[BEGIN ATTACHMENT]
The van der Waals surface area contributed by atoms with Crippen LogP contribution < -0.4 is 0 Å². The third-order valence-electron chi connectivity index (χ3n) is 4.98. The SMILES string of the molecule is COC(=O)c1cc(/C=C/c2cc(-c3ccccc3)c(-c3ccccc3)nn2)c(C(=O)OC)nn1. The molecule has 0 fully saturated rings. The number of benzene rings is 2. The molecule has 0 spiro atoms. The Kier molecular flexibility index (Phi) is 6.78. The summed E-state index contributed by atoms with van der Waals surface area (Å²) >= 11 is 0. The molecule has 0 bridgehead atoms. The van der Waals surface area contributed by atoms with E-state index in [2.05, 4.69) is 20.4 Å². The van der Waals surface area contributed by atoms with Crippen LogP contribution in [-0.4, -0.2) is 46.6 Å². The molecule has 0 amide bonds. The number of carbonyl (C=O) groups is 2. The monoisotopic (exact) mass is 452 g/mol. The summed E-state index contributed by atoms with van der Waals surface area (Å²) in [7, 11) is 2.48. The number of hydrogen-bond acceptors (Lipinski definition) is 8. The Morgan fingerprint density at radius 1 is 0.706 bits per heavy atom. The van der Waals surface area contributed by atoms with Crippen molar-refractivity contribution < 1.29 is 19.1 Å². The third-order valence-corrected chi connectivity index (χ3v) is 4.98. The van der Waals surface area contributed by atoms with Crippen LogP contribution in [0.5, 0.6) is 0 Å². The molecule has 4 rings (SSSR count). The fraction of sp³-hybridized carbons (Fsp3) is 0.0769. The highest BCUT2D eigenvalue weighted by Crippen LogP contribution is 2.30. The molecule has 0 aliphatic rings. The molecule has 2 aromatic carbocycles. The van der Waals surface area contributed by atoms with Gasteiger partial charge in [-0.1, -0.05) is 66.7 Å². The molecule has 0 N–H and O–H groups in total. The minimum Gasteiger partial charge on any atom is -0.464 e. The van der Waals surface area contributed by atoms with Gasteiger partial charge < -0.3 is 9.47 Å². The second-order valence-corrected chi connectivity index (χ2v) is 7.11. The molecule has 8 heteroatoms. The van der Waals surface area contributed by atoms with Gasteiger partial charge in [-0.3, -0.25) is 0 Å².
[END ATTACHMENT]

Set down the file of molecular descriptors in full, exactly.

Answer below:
The van der Waals surface area contributed by atoms with Crippen LogP contribution < -0.4 is 0 Å². The third-order valence-electron chi connectivity index (χ3n) is 4.98. The SMILES string of the molecule is COC(=O)c1cc(/C=C/c2cc(-c3ccccc3)c(-c3ccccc3)nn2)c(C(=O)OC)nn1. The molecule has 0 fully saturated rings. The number of benzene rings is 2. The molecule has 0 spiro atoms. The Kier molecular flexibility index (Phi) is 6.78. The summed E-state index contributed by atoms with van der Waals surface area (Å²) >= 11 is 0. The molecule has 0 bridgehead atoms. The van der Waals surface area contributed by atoms with E-state index in [2.05, 4.69) is 20.4 Å². The van der Waals surface area contributed by atoms with Crippen LogP contribution in [-0.4, -0.2) is 46.6 Å². The molecule has 0 amide bonds. The number of carbonyl (C=O) groups is 2. The monoisotopic (exact) mass is 452 g/mol. The summed E-state index contributed by atoms with van der Waals surface area (Å²) in [7, 11) is 2.48. The number of hydrogen-bond acceptors (Lipinski definition) is 8. The Morgan fingerprint density at radius 1 is 0.706 bits per heavy atom. The van der Waals surface area contributed by atoms with Crippen molar-refractivity contribution < 1.29 is 19.1 Å². The third-order valence-corrected chi connectivity index (χ3v) is 4.98. The van der Waals surface area contributed by atoms with Crippen LogP contribution in [0.5, 0.6) is 0 Å². The molecule has 4 rings (SSSR count). The fraction of sp³-hybridized carbons (Fsp3) is 0.0769. The highest BCUT2D eigenvalue weighted by Crippen LogP contribution is 2.30. The molecule has 0 aliphatic rings. The molecule has 2 aromatic carbocycles. The van der Waals surface area contributed by atoms with Gasteiger partial charge in [-0.1, -0.05) is 66.7 Å². The molecule has 0 N–H and O–H groups in total. The minimum Gasteiger partial charge on any atom is -0.464 e. The van der Waals surface area contributed by atoms with Gasteiger partial charge < -0.3 is 9.47 Å². The second-order valence-corrected chi connectivity index (χ2v) is 7.11. The molecule has 8 heteroatoms. The van der Waals surface area contributed by atoms with Gasteiger partial charge in [-0.3, -0.25) is 0 Å².